When I was a youngster in the 1960s, my dad and his sisters spoke solemnly of an alliterative-sounding day we don’t hear about anymore: Decoration Day.
It was an apt description for an activity Americans performed every May 30, as the heat of summer rolled in. They decorated the graves of those who died in defense of their country.
According to history.com, the tradition began May 30, 1868. After General James Garfield made a speech at Arlington National Cemetery, 5,000 participants left flowers on the graves of 20,000 who died during the Civil War.
What we now know as Memorial Day has evolved into a hybrid holiday–the day we honor those who have served, pig out on barbecue, watch sports on TV, bicker about politics, guns, and vaccinations, pay an arm and leg to fill up our gas tanks, and race to the mall for a new mattress that’s on sale.
On this especially somber weekend–just days after the latest school shooting and slaughter of innocent children in Uvalde, Texas–I prefer to pause and kneel (theoretically) before the grave of my father rather than salute our flag. Though I can’t be in St. Louis right now to do that, I can write about it.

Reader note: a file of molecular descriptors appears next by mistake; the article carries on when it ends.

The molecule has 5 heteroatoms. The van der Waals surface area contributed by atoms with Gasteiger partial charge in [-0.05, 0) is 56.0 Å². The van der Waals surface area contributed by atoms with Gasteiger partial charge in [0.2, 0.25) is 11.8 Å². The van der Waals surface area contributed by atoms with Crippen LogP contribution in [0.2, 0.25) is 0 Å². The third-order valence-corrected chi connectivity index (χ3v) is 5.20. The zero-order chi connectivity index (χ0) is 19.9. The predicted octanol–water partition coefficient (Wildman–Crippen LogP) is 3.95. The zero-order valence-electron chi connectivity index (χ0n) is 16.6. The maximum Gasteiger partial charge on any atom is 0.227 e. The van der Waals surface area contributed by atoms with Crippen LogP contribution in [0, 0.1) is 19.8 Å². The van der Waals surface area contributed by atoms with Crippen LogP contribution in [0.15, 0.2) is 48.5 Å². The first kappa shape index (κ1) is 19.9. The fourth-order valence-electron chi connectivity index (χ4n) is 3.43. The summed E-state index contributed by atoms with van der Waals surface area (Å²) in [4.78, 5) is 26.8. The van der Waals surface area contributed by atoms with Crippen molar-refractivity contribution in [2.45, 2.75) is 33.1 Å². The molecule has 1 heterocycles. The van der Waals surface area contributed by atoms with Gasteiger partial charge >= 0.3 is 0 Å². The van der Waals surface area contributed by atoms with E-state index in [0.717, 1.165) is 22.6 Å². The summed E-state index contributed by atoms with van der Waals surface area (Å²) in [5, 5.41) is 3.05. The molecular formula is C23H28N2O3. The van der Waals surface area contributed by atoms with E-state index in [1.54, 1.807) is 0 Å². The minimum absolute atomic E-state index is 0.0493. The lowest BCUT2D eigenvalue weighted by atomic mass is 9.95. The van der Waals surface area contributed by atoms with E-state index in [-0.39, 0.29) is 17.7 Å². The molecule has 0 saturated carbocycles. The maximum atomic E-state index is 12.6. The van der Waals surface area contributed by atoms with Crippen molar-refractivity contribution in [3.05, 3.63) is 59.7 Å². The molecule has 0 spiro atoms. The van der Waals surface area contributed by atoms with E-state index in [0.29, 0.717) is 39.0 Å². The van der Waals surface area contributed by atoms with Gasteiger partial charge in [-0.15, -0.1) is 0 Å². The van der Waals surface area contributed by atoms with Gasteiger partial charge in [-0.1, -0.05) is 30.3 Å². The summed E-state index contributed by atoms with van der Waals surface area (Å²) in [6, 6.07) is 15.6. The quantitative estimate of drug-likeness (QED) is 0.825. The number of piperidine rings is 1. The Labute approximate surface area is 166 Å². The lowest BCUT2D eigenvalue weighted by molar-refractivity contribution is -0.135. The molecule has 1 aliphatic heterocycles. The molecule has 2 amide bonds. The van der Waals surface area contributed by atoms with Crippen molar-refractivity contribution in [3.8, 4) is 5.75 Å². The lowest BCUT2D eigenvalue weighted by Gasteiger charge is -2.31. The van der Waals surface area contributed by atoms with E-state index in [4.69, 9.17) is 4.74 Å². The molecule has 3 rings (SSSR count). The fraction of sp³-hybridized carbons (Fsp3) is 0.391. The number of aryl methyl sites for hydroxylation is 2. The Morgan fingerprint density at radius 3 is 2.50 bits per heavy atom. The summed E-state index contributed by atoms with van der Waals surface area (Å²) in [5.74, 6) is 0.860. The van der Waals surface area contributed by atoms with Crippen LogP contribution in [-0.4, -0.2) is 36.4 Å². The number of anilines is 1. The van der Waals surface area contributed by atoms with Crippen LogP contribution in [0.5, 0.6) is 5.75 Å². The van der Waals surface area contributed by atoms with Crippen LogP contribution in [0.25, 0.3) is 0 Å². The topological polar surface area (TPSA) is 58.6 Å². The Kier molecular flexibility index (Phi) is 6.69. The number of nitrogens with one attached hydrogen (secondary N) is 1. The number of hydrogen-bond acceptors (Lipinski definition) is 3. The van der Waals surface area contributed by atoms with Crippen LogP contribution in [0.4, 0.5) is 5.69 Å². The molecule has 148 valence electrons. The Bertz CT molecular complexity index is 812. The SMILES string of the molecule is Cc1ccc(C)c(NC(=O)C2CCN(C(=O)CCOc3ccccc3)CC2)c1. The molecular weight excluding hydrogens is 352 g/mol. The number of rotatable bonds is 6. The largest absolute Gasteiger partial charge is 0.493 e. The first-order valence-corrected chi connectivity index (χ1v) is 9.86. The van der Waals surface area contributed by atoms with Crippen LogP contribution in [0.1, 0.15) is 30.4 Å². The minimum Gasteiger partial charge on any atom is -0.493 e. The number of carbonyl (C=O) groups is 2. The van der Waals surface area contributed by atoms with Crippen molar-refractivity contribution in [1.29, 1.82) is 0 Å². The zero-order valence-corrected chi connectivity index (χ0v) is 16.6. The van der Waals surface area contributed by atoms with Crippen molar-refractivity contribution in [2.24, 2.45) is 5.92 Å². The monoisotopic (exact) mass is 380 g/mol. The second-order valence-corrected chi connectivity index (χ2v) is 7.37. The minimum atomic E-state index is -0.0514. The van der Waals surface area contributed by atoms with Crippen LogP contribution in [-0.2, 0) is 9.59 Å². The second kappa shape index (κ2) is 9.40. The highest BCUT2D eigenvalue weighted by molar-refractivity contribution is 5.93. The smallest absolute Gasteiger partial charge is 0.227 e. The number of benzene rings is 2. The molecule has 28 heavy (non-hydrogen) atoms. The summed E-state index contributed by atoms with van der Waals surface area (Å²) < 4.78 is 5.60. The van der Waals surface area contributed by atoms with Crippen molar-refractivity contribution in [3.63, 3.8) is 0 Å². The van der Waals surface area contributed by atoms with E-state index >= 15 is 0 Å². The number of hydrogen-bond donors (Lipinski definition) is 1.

Walter Johnson served our country during World War II. He was an Army sergeant, who fought in Europe in the Battle of the Bulge in 1944.
Despite shell shock, personal trauma, and frequent nightmares, Dad lived nearly fifty more years. He died in 1993. He and Helen Johnson, my mother, are buried at Jefferson Barracks National Cemetery south of St. Louis on the top of a hill under an oak tree.
This weekend, volunteers will be decorating all of the graves there–and in all national cemeteries–with miniature American flags.
On September 4, 2021–it would have been my parents’ seventy-third wedding anniversary–Tom and I visited Dad’s and Mom’s graves.
We left two decorations–a couple of acorns–on top of their marble headstone. Though my parents are both long gone, like the acorns, the vivid memories are alive and the love endures.
My hope is that one day soon–for the sake of American children and future generations–we can find our way to put down our guns, regain our senses, and decorate our lives with more than flowers and regrets.